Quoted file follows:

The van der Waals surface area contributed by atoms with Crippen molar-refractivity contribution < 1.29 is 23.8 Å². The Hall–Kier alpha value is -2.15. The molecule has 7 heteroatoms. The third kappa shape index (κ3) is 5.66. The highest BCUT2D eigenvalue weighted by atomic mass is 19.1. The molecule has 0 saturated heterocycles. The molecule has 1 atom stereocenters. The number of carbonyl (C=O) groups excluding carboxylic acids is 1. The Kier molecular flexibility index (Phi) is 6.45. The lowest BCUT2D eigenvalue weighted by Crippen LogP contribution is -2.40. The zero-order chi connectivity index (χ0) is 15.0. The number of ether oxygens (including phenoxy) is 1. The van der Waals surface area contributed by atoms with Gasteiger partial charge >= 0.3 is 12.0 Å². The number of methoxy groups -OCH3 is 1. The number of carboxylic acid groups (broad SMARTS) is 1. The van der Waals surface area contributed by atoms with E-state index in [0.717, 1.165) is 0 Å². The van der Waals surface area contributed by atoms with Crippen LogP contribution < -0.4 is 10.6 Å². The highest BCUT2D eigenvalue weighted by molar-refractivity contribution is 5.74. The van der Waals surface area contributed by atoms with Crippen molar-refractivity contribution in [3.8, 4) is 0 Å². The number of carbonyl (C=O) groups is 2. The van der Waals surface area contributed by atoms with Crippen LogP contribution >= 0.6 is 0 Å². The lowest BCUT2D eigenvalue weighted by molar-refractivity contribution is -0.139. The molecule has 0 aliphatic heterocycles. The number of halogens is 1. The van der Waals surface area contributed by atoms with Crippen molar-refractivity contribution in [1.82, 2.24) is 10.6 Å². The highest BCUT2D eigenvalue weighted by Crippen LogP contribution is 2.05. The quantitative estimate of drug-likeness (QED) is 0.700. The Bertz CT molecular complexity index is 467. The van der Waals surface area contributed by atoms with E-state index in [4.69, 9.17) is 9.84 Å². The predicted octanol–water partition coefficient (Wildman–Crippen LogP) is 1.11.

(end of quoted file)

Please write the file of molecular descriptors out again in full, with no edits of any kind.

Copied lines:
The van der Waals surface area contributed by atoms with Crippen molar-refractivity contribution < 1.29 is 23.8 Å². The Hall–Kier alpha value is -2.15. The molecule has 7 heteroatoms. The third kappa shape index (κ3) is 5.66. The highest BCUT2D eigenvalue weighted by atomic mass is 19.1. The molecule has 0 saturated heterocycles. The molecule has 1 atom stereocenters. The number of carbonyl (C=O) groups excluding carboxylic acids is 1. The Kier molecular flexibility index (Phi) is 6.45. The lowest BCUT2D eigenvalue weighted by Crippen LogP contribution is -2.40. The zero-order chi connectivity index (χ0) is 15.0. The number of ether oxygens (including phenoxy) is 1. The van der Waals surface area contributed by atoms with Gasteiger partial charge >= 0.3 is 12.0 Å². The number of methoxy groups -OCH3 is 1. The number of carboxylic acid groups (broad SMARTS) is 1. The van der Waals surface area contributed by atoms with E-state index in [0.717, 1.165) is 0 Å². The van der Waals surface area contributed by atoms with Crippen LogP contribution < -0.4 is 10.6 Å². The highest BCUT2D eigenvalue weighted by molar-refractivity contribution is 5.74. The van der Waals surface area contributed by atoms with Crippen molar-refractivity contribution in [3.8, 4) is 0 Å². The number of carbonyl (C=O) groups is 2. The van der Waals surface area contributed by atoms with Crippen LogP contribution >= 0.6 is 0 Å². The lowest BCUT2D eigenvalue weighted by molar-refractivity contribution is -0.139. The molecule has 0 aliphatic heterocycles. The number of halogens is 1. The van der Waals surface area contributed by atoms with Crippen molar-refractivity contribution in [1.82, 2.24) is 10.6 Å². The highest BCUT2D eigenvalue weighted by Crippen LogP contribution is 2.05. The quantitative estimate of drug-likeness (QED) is 0.700. The Bertz CT molecular complexity index is 467. The van der Waals surface area contributed by atoms with E-state index in [4.69, 9.17) is 9.84 Å². The predicted octanol–water partition coefficient (Wildman–Crippen LogP) is 1.11.